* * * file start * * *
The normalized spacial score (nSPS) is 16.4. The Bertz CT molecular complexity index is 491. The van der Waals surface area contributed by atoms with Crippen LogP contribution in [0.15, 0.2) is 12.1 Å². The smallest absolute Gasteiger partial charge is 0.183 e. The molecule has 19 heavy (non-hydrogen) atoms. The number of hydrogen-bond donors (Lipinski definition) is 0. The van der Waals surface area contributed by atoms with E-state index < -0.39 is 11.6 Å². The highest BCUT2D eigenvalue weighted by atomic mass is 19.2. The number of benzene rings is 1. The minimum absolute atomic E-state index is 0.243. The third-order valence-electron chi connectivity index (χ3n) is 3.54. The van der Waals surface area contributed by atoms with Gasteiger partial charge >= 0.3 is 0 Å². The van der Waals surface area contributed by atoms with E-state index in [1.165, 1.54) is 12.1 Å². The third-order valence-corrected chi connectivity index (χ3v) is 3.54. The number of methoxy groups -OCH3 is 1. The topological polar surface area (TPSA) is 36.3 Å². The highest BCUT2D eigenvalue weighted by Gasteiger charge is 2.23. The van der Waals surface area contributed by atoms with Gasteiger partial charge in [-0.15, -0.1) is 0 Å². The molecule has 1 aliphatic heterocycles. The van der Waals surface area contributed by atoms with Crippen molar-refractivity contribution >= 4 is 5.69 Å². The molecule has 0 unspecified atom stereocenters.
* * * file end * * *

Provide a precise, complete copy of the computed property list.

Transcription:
The normalized spacial score (nSPS) is 16.4. The Bertz CT molecular complexity index is 491. The van der Waals surface area contributed by atoms with Crippen LogP contribution in [0.15, 0.2) is 12.1 Å². The smallest absolute Gasteiger partial charge is 0.183 e. The molecule has 19 heavy (non-hydrogen) atoms. The number of hydrogen-bond donors (Lipinski definition) is 0. The van der Waals surface area contributed by atoms with E-state index < -0.39 is 11.6 Å². The highest BCUT2D eigenvalue weighted by atomic mass is 19.2. The number of benzene rings is 1. The minimum absolute atomic E-state index is 0.243. The third-order valence-electron chi connectivity index (χ3n) is 3.54. The van der Waals surface area contributed by atoms with Gasteiger partial charge >= 0.3 is 0 Å². The van der Waals surface area contributed by atoms with E-state index in [1.165, 1.54) is 12.1 Å². The third-order valence-corrected chi connectivity index (χ3v) is 3.54. The number of methoxy groups -OCH3 is 1. The topological polar surface area (TPSA) is 36.3 Å². The highest BCUT2D eigenvalue weighted by Gasteiger charge is 2.23. The van der Waals surface area contributed by atoms with Gasteiger partial charge in [-0.15, -0.1) is 0 Å². The molecule has 1 aliphatic heterocycles. The van der Waals surface area contributed by atoms with Crippen molar-refractivity contribution >= 4 is 5.69 Å². The molecule has 0 unspecified atom stereocenters.